'RRR' Is the Single Best Blockbuster of the Year. It's Not Even Close – Rolling Stone

By David Fear
It’s tough to pinpoint the exact moment that the movie hooks you; mileage will vary per viewer. For some, it might be right from the get go, during a Melodrama 101 preamble involving a kidnapped child and casual colonial cruelty that leaves corpses in its wake. Others may find themselves leaning forward when a supercop, sporting the world’s most luxurious old-timey mustache, single-handedly beats back a crowd of thousands to catch a rock-throwing culprit. Or maybe the sight of a ripped, shirtless man sprinting through a forest and narrowly avoiding a midair collision between an angry wolf and an even angrier tiger is your investment tipping point.
Don’t worry: Should you somehow not find yourself entertained or exhilarated within the first 20 minutes or so of RRR, a.k.a. one-ninth of this film’s running time, stick around. There’s more. A lot more. Like an emergency rescue mission involving a sinking raft, a flaming train, a horse, a motorcycle, some rope and the flag of India. And a siege on a diplomat’s mansion punctuated by a CGI menagerie tearing into the British Raj’s troops. And the most frenetic, kinetic, class-conscious dance-off to ever double as a cultural fuck-you. And bromantic montages, slo-mo brooding, flashbacks that constitute their own short films, a man kicking an arrow through a tree trunk into another man’s head, and an acrobatic sequence involving a hero leaping, fighting and shooting legions of enemy soldiers while perched on his best friend’s shoulders that would make Butch and Sundance slow-clap.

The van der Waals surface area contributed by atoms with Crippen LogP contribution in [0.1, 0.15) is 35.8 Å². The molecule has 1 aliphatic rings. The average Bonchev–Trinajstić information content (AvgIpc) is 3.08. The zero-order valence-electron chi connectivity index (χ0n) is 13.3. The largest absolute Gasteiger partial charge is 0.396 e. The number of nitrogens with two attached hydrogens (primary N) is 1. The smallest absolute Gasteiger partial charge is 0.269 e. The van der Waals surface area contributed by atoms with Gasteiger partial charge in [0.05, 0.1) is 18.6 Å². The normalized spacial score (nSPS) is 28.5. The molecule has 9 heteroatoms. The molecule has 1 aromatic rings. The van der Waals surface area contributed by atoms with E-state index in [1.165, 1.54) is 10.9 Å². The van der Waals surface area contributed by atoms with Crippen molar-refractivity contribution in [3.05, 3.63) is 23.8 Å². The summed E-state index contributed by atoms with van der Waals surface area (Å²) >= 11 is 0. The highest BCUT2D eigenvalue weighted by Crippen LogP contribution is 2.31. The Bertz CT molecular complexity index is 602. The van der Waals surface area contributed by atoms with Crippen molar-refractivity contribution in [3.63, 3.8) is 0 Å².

utterly obsessed with this suspenders bit in RRR. Rajamouli putting every American musical movie from this century to shame pic.twitter.com/2HVyg8FJrN
A subversive, supersized screed set in 1920’s Delhi, the latest film from the Telugu writer-director S.S. Rajamouli — its title RRR means different things depending on what translated version you see, but the Hindi cut opts for “Rise, Roar, Revolt” —  has already broken box office records in India and earned a rapidly growing cult following everywhere else, notably the States. Its tale of Rama (Ram Charan), a dogged police officer going undercover for the British Raj, and Bheem (N.T. Rama Rao Jr., a.k.a. Jr. NTR), the rural revolutionary he’s hunting, features two of the country’s modern megastars and pulls liberally from the nation’s tempestuous 20th century history, ancient folklore and Hindu mythology, notably the two Sanskit epics Mahabarata and Ramayana. Even if you’re familiar with the “Tollywood” industry’s output, India’s action flicks and/or Rajamouli’s past works (notably the Baahubali movies), the breakneck pacing, go-for-broke set pieces and sheer volume of plot surprises will still manage to blow your hair back. For the many moviegoers who aren’t, especially in the West, this three-hour extravaganza of sound and fury will serve as a gateway drug to a whole subset of world-cinema pop narcotics.